A “WOMEN IN HOSPITALITY TECHNOLOGY LUNCHEON” PREVIEW
Written by: Sherry Marek
We are just days away from HITEC and I hope you are preparing your exhibit hall visits, selecting which education sessions to attend, and planning your days around the keynote and general sessions. I am also sure your social calendars are already full each night.
I am especially looking forward to the inaugural Women in Hospitality Technology luncheon, taking place on Monday at 11:30 a.m. at the Minneapolis Convention Center. Four leading professional women will discuss their professional experiences and industry outlooks at the event, which is presented by HFTP and the HFTP Foundation. I look forward to hearing from the panel, moderated by Donna Hale with speakers Kristin Gassick, Monika Nerger and Kris Singleton.
In addition, 17 other women are featured in special profiles in the 2019 HITEC Bytes Special Report and will be recognized.
The best part about HITEC is the variety of skill sets that people bring to the show. Some IT folks have spent their time in software development. Others have worked to bridge the lines of communication between the development team and users, translating the front end requirements to technical specs. A few have spent time as project managers, where they learn a little bit about all of the IT infrastructure that keeps a property running smoothly day in and day out — multiple software applications, as well as hardware. Even those not directly involved with IT may have IT folks reporting to them, especially those in finance. Regardless of your background in IT, you will find plenty of IT-related discussions going on at HITEC.
HITEC is an ideal scene to learn more about your fellow professionals and to learn from those who have been around in the business a lot longer. My advice is to seek out an industry mentor to help you trouble-shoot problems and understand best practices. As you become acquainted with industry professionals from across the business, consider these tips to finding and nurturing a mentor/mentee relationship.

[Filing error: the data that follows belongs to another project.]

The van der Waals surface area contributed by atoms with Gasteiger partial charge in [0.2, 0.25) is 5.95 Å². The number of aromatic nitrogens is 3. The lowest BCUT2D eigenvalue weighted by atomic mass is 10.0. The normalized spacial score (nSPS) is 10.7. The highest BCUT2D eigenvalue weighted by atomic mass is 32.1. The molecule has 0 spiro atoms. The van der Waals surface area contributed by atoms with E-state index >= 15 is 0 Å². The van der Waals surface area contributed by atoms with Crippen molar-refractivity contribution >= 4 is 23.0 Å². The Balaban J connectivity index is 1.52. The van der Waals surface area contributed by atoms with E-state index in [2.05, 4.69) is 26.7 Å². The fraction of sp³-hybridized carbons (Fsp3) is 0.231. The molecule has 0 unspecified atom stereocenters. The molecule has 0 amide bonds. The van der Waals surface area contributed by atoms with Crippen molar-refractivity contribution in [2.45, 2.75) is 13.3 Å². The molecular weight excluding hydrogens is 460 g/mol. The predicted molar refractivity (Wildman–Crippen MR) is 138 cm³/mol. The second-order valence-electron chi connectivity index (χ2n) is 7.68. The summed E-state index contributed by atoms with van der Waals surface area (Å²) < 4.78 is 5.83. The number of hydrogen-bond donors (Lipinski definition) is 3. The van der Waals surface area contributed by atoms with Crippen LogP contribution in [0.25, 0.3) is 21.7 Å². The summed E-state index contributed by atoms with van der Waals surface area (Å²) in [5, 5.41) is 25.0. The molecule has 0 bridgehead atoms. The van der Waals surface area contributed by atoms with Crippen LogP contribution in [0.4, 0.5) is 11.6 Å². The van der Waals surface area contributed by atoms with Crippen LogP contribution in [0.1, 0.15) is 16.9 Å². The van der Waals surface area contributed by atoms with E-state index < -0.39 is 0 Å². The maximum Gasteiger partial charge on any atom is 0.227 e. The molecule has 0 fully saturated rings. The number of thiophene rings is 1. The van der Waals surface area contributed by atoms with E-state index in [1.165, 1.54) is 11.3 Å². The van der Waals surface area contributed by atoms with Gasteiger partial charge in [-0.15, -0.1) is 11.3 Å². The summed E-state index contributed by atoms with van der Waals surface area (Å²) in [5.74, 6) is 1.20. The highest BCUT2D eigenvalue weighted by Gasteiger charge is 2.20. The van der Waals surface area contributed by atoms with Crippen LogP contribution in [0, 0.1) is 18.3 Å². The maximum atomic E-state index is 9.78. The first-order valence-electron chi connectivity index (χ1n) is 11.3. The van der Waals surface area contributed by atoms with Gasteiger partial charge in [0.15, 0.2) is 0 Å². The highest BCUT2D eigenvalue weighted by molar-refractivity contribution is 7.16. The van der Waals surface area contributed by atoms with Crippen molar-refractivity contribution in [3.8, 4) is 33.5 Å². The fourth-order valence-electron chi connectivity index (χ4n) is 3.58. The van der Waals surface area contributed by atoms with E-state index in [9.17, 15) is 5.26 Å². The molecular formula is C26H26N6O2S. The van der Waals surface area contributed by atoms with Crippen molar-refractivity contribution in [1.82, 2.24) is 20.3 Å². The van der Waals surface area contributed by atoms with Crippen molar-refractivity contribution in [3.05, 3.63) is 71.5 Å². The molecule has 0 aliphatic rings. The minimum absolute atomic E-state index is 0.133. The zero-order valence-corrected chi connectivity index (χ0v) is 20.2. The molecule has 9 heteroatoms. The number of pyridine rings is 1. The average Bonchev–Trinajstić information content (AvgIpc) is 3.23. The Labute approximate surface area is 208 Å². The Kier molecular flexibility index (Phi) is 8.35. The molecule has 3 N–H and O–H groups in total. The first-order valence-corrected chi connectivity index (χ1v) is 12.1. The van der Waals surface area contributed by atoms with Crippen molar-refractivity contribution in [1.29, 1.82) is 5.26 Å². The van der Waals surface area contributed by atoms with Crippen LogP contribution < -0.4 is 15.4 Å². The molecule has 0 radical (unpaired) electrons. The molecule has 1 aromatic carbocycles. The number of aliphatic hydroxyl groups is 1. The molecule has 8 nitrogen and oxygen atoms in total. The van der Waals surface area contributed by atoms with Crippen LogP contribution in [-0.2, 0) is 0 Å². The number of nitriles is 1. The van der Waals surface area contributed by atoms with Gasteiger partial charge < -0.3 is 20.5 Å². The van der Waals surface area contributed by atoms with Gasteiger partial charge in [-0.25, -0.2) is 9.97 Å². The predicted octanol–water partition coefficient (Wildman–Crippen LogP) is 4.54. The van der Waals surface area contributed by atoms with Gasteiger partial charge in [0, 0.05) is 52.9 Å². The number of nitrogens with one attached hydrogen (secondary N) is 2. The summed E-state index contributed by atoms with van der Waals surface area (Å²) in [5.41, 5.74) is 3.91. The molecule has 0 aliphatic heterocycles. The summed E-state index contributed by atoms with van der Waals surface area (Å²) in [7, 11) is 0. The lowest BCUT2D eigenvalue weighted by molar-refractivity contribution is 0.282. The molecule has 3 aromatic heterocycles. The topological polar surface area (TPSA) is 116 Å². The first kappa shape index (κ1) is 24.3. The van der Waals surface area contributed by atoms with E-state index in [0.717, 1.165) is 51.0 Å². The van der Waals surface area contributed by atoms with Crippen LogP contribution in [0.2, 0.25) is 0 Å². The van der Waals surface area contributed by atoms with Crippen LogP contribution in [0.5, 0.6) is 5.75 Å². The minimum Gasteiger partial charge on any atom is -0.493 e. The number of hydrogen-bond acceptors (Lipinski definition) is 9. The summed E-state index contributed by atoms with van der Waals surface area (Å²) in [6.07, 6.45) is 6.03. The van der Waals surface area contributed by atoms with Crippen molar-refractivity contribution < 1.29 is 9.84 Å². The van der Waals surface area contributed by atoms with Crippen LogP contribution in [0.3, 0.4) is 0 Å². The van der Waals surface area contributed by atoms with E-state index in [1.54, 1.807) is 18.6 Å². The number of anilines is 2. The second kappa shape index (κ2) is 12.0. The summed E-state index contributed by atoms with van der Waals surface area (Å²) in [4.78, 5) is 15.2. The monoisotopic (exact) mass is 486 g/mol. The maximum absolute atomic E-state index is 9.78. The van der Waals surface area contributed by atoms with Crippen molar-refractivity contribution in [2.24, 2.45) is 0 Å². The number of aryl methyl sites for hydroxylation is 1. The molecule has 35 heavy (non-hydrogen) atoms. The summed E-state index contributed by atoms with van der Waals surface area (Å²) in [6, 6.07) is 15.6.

- Think about yourself. Be clear on your goals. Are you seeking in-depth career help, simple advice or ideas?
- Research your potential mentor. Look at their Linkedin profile, social media posts, articles published/quoted. Get to know the person before you approach them.
- Ask what you can do for the mentor.
Ready to ask? Remember:
– Acknowledge that you value their time.
– Be accommodating. If you are in a different time zone, calculate the difference for your mentor.
– Keep it short; ask for 15 minutes, at first.
- Last but not least, find a meaningful way to thank the mentor.
In a preview interview with the Women in Hospitality Technology Luncheon panelists, the women were asked their viewpoint on the role of mentors and advice they would give to a younger version of themselves. Monika Nerger stated that her view of a mentor shifted after a workshop she attended with hotelier and speaker Chip Conley. She sees a mentor as “anyone that you develop a relationship with who shares their wisdom or experience, and ideally there is something you contribute back. Not all mentor relationships are formal or structured.” I think this is an interesting take on the mentor relationship.
Kris Singleton reflects on her career and gives her younger self the advice (and it may apply to you), “Don’t be afraid to take risks! Fail fast and learn; don’t repeat the same mistake!” Donna Hale found her mentors in her current job — often it was the boss who became a good friend.
Last weekend, I finished reading Melinda Gates’ book, The Moment of Lift, which shares a bit of Melinda’s journey in the IT world. She also talks about powerful stories of others, inspiration we can all use. There are chapters on her trips to India, working to prevent AIDS and rid the earth of polio. Chapters are also devoted to women in technology and the barriers faced by women in Silicon Valley and other gender bias. A golden nugget I found in the book had to do with Melinda’s advice for her younger self: “Be myself and I found my voice with the help of peers, mentors and role models.” That is how she was rewarded and promoted within Microsoft.
Here is a nice article on How to Ask Someone to Be Your Mentor.
Hopefully, you enjoy the week at HITEC. Take advantage of the women’s luncheon as a unique opportunity to network, pick up tidbits of information in the education sessions, walk the exhibit hall and mingle with peers all week long. If you are active on social media you can continue the relationships you form at HITEC throughout the year on Linked in, Twitter, Facebook, etc.
Sherry Marek is a passionate advocate of helping the hospitality industry make informed and data-enabled decisions to streamline operations. She co-founded Datavision Technologies in 1996 with the goal of bringing broad-spectrum business intelligence to all key areas of hospitality operations.